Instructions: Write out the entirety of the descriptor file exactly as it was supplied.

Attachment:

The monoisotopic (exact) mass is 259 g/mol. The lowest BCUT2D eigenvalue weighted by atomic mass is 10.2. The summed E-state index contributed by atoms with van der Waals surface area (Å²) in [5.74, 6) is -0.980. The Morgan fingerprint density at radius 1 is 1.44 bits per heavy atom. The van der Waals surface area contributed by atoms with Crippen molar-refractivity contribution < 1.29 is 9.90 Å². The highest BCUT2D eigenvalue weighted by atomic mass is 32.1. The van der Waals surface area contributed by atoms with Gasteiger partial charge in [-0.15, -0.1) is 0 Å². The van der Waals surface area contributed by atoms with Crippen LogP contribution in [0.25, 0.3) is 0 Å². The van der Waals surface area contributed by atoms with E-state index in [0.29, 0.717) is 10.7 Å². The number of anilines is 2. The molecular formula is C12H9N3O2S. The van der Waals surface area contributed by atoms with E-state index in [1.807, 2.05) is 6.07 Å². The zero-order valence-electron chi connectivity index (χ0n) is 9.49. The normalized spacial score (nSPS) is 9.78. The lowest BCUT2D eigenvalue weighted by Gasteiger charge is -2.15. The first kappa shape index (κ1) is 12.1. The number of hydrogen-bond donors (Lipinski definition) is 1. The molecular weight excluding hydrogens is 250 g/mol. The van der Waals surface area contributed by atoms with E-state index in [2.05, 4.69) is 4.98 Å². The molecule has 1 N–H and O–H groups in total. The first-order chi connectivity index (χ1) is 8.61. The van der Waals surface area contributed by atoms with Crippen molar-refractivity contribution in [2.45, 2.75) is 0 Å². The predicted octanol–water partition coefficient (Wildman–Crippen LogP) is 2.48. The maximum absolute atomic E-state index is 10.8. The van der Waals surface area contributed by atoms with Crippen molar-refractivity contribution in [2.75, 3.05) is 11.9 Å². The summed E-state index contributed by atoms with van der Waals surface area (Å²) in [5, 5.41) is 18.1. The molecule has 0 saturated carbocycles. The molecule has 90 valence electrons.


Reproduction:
The monoisotopic (exact) mass is 259 g/mol. The lowest BCUT2D eigenvalue weighted by atomic mass is 10.2. The summed E-state index contributed by atoms with van der Waals surface area (Å²) in [5.74, 6) is -0.980. The Morgan fingerprint density at radius 1 is 1.44 bits per heavy atom. The van der Waals surface area contributed by atoms with Crippen molar-refractivity contribution < 1.29 is 9.90 Å². The highest BCUT2D eigenvalue weighted by atomic mass is 32.1. The van der Waals surface area contributed by atoms with Gasteiger partial charge in [-0.15, -0.1) is 0 Å². The van der Waals surface area contributed by atoms with Crippen LogP contribution in [0.25, 0.3) is 0 Å². The van der Waals surface area contributed by atoms with E-state index in [0.29, 0.717) is 10.7 Å². The number of anilines is 2. The molecular formula is C12H9N3O2S. The van der Waals surface area contributed by atoms with E-state index in [1.807, 2.05) is 6.07 Å². The zero-order valence-electron chi connectivity index (χ0n) is 9.49. The normalized spacial score (nSPS) is 9.78. The lowest BCUT2D eigenvalue weighted by Gasteiger charge is -2.15. The first kappa shape index (κ1) is 12.1. The number of hydrogen-bond donors (Lipinski definition) is 1. The molecular weight excluding hydrogens is 250 g/mol. The van der Waals surface area contributed by atoms with E-state index in [2.05, 4.69) is 4.98 Å². The molecule has 1 N–H and O–H groups in total. The first-order chi connectivity index (χ1) is 8.61. The van der Waals surface area contributed by atoms with Crippen molar-refractivity contribution in [2.45, 2.75) is 0 Å². The predicted octanol–water partition coefficient (Wildman–Crippen LogP) is 2.48. The maximum absolute atomic E-state index is 10.8. The van der Waals surface area contributed by atoms with Crippen molar-refractivity contribution in [2.75, 3.05) is 11.9 Å². The summed E-state index contributed by atoms with van der Waals surface area (Å²) in [5, 5.41) is 18.1. The molecule has 0 saturated carbocycles. The molecule has 90 valence electrons.